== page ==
Ten Ways to Keep and Attract Your Staff – Labour Market Dialogues
Key Words: disabilities, hiring strategies, inclusive workplace, workplace amenities

Written by the Community Council of British Columbia, this report highlights ten local businesses and their employment models for hiring people with disabilities, language barriers and cultural differences. This report addresses how to hire persons without resumes, creating a flexible work schedule for vulnerable people, while highlighting the ease and benefits for the employer. A great real-life example to showcase local businesses and expose effective models for other businesses alike.

A Small Business Primer: A Guide to WorkSafe BC
Key Words: safe work place, registration process, injury, insurance, process claims

Provided by WorkSafe BC, this PDF answers all the questions regarding workplace safety, on-site prevention and handling of injuries, health and safety programs available and a myriad of other resources to make employer’s workplace safe and effective. 

Employment and Language Models 
Key Words:  language, work-place based language training, employer need, employee focus

The Government of Canada discusses three different language models that can be used when hiring Syrian refugees. Language based training can be done on the job site or can be carved to befit the employer’s needs and the employee’s needs. This file lists the benefits of each model and what it means for the employer to enforce either option.

Immigrant Entrepreneurship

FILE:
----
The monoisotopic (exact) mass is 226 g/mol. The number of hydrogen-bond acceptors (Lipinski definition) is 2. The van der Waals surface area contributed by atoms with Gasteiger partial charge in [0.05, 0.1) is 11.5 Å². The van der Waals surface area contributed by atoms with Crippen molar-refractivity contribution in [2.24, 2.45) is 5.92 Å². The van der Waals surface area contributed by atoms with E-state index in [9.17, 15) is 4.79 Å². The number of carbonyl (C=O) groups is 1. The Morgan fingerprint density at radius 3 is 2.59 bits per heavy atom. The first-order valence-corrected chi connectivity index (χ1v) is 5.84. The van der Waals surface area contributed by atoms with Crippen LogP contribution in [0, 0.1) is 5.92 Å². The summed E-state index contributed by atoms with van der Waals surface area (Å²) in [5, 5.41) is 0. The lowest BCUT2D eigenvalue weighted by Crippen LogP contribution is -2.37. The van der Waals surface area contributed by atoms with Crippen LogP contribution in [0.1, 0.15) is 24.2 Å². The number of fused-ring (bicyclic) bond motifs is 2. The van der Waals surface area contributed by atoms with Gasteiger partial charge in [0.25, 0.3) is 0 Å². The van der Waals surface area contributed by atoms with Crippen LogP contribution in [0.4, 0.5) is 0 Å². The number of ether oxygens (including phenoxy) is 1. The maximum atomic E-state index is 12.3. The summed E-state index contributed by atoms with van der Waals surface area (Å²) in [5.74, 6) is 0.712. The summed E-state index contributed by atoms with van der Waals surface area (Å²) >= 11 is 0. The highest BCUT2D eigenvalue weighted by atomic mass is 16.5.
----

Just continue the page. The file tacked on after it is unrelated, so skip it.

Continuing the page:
DIY: Immigrant Entrepreneurs Are Doing it for Themselves 
Key Words: entrepreneurship, language skills, community development, successful business

A report published by the North York Community House gives ample research and statistics of what immigrant entrepreneurs need in establishing their own businesses and the positive production that immigrants and their businesses can make for the community. English language skills are the biggest barrier when immigrants want to start their own businesses. By enabling new entrepreneurs with the correct skills and support, business innovation can be successful.

AMSAA: Immigrant Self-Employment and Entrepreneurship
Key Words: immigrant business, economic benefits, facilitating new business, models for success

The Affiliation of Multicultural Societies and Service Agreements of BC (AMSAA) has formulated a quick reference sheet with statistics of immigrant entrepreneurship and their contribution to Canada’s economy. Resources for settlement and processes of how to help integrate new business for immigrants are all listed. A great resource if you are enabling immigrants to begin their own businesses.

Winning Strategies for Immigrant Entrepreneurship in Five Communities